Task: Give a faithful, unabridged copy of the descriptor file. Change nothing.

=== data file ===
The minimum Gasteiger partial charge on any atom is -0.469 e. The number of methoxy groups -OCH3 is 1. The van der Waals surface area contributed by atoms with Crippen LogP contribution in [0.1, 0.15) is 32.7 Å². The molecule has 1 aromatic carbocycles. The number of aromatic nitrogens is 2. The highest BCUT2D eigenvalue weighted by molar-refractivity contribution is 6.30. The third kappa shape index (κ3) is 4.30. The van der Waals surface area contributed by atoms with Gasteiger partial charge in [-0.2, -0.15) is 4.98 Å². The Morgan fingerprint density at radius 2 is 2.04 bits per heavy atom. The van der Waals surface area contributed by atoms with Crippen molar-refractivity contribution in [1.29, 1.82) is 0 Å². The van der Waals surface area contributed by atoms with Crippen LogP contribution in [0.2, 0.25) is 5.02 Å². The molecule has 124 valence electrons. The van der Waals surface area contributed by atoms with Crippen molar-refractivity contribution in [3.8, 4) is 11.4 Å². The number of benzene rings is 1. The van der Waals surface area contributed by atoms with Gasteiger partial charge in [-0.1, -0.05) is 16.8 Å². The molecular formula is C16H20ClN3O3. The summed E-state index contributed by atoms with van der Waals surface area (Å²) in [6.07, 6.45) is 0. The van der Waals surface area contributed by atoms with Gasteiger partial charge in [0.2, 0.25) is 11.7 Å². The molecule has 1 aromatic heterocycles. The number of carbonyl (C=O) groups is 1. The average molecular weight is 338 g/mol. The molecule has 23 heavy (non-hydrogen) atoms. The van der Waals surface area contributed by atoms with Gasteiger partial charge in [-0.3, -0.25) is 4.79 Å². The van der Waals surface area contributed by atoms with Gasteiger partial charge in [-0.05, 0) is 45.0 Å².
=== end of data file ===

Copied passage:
The minimum Gasteiger partial charge on any atom is -0.469 e. The number of methoxy groups -OCH3 is 1. The van der Waals surface area contributed by atoms with Crippen LogP contribution in [0.1, 0.15) is 32.7 Å². The molecule has 1 aromatic carbocycles. The number of aromatic nitrogens is 2. The highest BCUT2D eigenvalue weighted by molar-refractivity contribution is 6.30. The third kappa shape index (κ3) is 4.30. The van der Waals surface area contributed by atoms with Gasteiger partial charge in [-0.2, -0.15) is 4.98 Å². The Morgan fingerprint density at radius 2 is 2.04 bits per heavy atom. The van der Waals surface area contributed by atoms with Crippen molar-refractivity contribution in [1.29, 1.82) is 0 Å². The van der Waals surface area contributed by atoms with Crippen LogP contribution in [0.2, 0.25) is 5.02 Å². The molecule has 124 valence electrons. The van der Waals surface area contributed by atoms with Crippen molar-refractivity contribution in [3.8, 4) is 11.4 Å². The number of benzene rings is 1. The van der Waals surface area contributed by atoms with Gasteiger partial charge in [-0.1, -0.05) is 16.8 Å². The molecular formula is C16H20ClN3O3. The summed E-state index contributed by atoms with van der Waals surface area (Å²) in [6.07, 6.45) is 0. The van der Waals surface area contributed by atoms with Gasteiger partial charge in [0.2, 0.25) is 11.7 Å². The molecule has 1 aromatic heterocycles. The number of carbonyl (C=O) groups is 1. The average molecular weight is 338 g/mol. The molecule has 23 heavy (non-hydrogen) atoms. The van der Waals surface area contributed by atoms with Gasteiger partial charge in [-0.3, -0.25) is 4.79 Å². The van der Waals surface area contributed by atoms with Gasteiger partial charge in [-0.05, 0) is 45.0 Å².